Most observers blame the egoism and asocial behavior found in new free-market societies on their communist pasts. Economic and political transitions may indeed cause people to lose their moral values, and things that only recently would have been judged as immoral can easily pass as the norm. Researchers use the term anomie to describe this phenomenon. Christopher Swader who studies anomie, among other things, stays away from stereotypical approaches and examines the phenomenon of value change in a new light – not so much in terms of the communist past as the capitalist present.
The idea for his book published by Routledge arose a long time ago, says Swader. During his studies back in the 1990s, he read that Russians valued friendship and personal relationships more than Americans, and became interested in the idea. "Then I noticed two more things. First, crime rates in post-socialist societies rose very quickly in the 1990's. Secondly, there were claims that Russian society was becoming more self-focused," Swader explains.
His research for the book took many years. The evidence came from two sources: the World Values Survey (WVS) and interviews in three countries – Russia, China, and East Germany. Three teams of researchers in Moscow, Shanghai, and Leipzig conducted the interviews.
But Swader also had his own experience and observations from living in these societies. He has spent a total of about 4.5 years in Russia, about a year in Germany, and about nine months in China. "Personal observations were important in allowing me to understand these societies, compare them to each other and to other countries," says Swader.
He explains why his research in Russia focused on Moscow. Just 15 years ago this city had one foot in the communist past, Swader writes in his book, but today, its streets are lined with Russia's fanciest restaurants and clubs. It attracts migrant workers from Central Asia, and is home to the majority of the country's wealthiest people. According to the author, in Moscow – a city that represents the sharpened tip of the spear of contemporary Russian economic and cultural development – the current trends in value change are particularly evident.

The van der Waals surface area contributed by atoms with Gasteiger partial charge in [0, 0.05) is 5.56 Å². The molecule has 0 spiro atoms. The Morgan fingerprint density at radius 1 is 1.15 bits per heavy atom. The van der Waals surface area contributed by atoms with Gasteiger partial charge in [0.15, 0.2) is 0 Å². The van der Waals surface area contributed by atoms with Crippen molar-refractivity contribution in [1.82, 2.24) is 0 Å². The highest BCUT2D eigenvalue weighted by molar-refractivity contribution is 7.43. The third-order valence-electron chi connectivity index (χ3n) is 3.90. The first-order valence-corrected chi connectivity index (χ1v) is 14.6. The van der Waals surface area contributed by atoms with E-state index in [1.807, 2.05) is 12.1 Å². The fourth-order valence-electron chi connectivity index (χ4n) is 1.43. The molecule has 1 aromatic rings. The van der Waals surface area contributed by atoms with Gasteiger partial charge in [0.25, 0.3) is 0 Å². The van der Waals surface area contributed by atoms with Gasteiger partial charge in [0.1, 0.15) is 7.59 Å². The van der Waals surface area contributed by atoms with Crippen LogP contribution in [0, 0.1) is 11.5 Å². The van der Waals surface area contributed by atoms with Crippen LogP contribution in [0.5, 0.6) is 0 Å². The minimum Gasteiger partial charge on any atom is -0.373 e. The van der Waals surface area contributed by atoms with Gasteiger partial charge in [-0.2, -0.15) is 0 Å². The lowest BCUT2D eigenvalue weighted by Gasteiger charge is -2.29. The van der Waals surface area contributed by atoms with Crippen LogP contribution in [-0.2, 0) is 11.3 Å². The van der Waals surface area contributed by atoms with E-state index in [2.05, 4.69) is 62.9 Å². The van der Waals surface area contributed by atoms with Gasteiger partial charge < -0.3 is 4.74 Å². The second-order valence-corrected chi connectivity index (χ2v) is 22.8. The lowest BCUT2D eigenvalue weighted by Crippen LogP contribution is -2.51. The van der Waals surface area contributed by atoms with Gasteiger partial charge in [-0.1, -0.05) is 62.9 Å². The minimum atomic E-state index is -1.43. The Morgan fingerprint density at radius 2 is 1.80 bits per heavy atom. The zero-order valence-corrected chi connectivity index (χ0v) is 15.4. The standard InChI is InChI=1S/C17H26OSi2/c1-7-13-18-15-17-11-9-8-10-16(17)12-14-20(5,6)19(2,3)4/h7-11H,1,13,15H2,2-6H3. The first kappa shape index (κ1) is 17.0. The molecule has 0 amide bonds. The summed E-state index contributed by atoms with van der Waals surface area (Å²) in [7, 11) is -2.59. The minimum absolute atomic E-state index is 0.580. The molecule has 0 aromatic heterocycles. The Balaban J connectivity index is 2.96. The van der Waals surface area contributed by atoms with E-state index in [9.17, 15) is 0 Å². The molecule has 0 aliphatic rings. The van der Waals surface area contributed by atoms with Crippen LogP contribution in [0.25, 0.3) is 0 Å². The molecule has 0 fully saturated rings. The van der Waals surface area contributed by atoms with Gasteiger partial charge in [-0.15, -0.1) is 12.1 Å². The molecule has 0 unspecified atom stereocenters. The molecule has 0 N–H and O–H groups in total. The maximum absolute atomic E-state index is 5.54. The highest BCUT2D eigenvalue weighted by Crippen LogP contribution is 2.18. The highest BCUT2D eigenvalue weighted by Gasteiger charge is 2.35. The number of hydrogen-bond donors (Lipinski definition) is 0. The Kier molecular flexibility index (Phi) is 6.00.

Even though the book is based on academic research, the author's easy and engaging style makes it fun to read. Its chapter titles sound intriguing: Becoming Homo Economicus; 'The Wall in the Head': Mechanisms of De-Socialization; Individualism, Ambition, and Work; 'Get Rich First!': Materialism and Consumerism; Family Relationships and Friendship; Morality, Religion, and Politics.
Swader's conclusions are not reassuring, however: people in modern capitalist societies are forced to remain in a state of internal tension created by a market economy causing people to focus less on family and friends and more on their own career, consumption, and social status. The author does not deny the good things that individualism brings to modern societies, but even its positive aspects such as self-development and self-expression contribute to tensions experienced by the individual.
Personal success in a market economy is elusive unless one adopts a new value set, which according to Swader includes ambition, a focus on self-development and self-expression, a focus on career, hard work, the ability to fine-tune one's image, to turn time into money, and to successfully use others for one's own goals. These new values tend to make people more successful in business, but they also challenge and come into conflict with traditional values, such as family and close friendships.
"There is some evidence that people came to focus less on family," Swader notes. They delay starting families and postpone having children. But even more importantly, people who already have families tend to focus more time and effort on their career and work than on their family. These conclusions are supported by interviews in Moscow, Shanghai, and Leipzig with successful businessmen and their fathers conducted to compare value orientations between the older and younger generations. The interviews reveal that younger businessmen focus primarily on their work and self-expression through work, while their fathers regarded work as a means to support their family.
As to friendships, research suggests that individualists tend to value them higher than family relationships. However, Swader notes, friendships in a market economy often take the form of useful connections. Swader also examines this issue in his research on the problem of loneliness in big cities.
Swader writes about the growing self-centredness in modern capitalist society, but his book's key message is not O tempora! O mores!, despite the book's epigraph from Friedrich Nietzsche, On the Genealogy of Morals: